Hospitals in Kansas and Missouri--two contiguous states whose lawmakers rejected Medicaid expansion--will pay a heavy price for that decision, according to a recent study by the Urban Institute.
Hospitals in the two states will forfeit a combined $9.4 billion over the next decade in potential Medicaid payments if their respective states do not expand eligibility under the Affordable Care Act (ACA), according to the study. Missouri stands to lose $6.8 billion, while Kansas would lose $2.6 billion.
Two dozen states have so far declined to expand Medicaid eligibility under the ACA after the U.S. Supreme Court ruled in 2012 that it was optional. In its report, the Urban Institute concluded that a large proportion of the nation's uninsured now reside in states that did not expand Medicaid.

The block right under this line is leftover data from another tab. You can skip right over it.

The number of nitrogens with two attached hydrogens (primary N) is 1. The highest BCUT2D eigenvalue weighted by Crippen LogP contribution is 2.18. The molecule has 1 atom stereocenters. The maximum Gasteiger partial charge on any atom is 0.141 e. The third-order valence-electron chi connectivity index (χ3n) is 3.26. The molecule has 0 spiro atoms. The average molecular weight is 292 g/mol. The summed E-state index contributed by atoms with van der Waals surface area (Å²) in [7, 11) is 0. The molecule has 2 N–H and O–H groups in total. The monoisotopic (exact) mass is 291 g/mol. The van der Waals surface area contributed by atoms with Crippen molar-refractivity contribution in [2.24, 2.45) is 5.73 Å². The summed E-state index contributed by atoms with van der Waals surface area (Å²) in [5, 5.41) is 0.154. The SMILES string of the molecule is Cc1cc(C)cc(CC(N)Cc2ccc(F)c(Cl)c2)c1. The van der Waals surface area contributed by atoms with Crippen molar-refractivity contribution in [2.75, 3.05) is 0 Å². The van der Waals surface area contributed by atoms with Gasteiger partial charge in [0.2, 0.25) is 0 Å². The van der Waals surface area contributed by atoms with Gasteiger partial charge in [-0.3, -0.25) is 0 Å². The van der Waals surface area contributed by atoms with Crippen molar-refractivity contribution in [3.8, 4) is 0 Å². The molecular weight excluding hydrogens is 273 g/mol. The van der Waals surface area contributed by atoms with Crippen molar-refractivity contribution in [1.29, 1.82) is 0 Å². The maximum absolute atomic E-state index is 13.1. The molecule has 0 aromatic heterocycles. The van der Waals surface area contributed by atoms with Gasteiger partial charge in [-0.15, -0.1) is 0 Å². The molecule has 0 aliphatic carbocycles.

With the federal government willing to pay 100 percent of the cost of expanding Medicaid through 2016, Kansas itself has little financial risk associated with expanding eligibility; it would cost the state $52 million a year to do so, KHI News Service reported.
Moreover, lawmakers in the two states have become obstinate even about debating the issue. Earlier this year, Republicans in the Kansas legislature engaged in a variety of maneuvers to block debate on the issue for the rest of that legislative session.
In the Sunflower State, the Kansas Hospital Association (KHA) told KHI News Service that it is writing up its own Medicaid expansion bill, which will likely bring in the private sector in one form or another. "Our feeling is that the (Obama) administration wants to approve state plans and we ought to get something in front of them before it's too late," KHA President Tom Bell told KHI. He noted that the climate for debating expansion might be more hospitable after the November elections.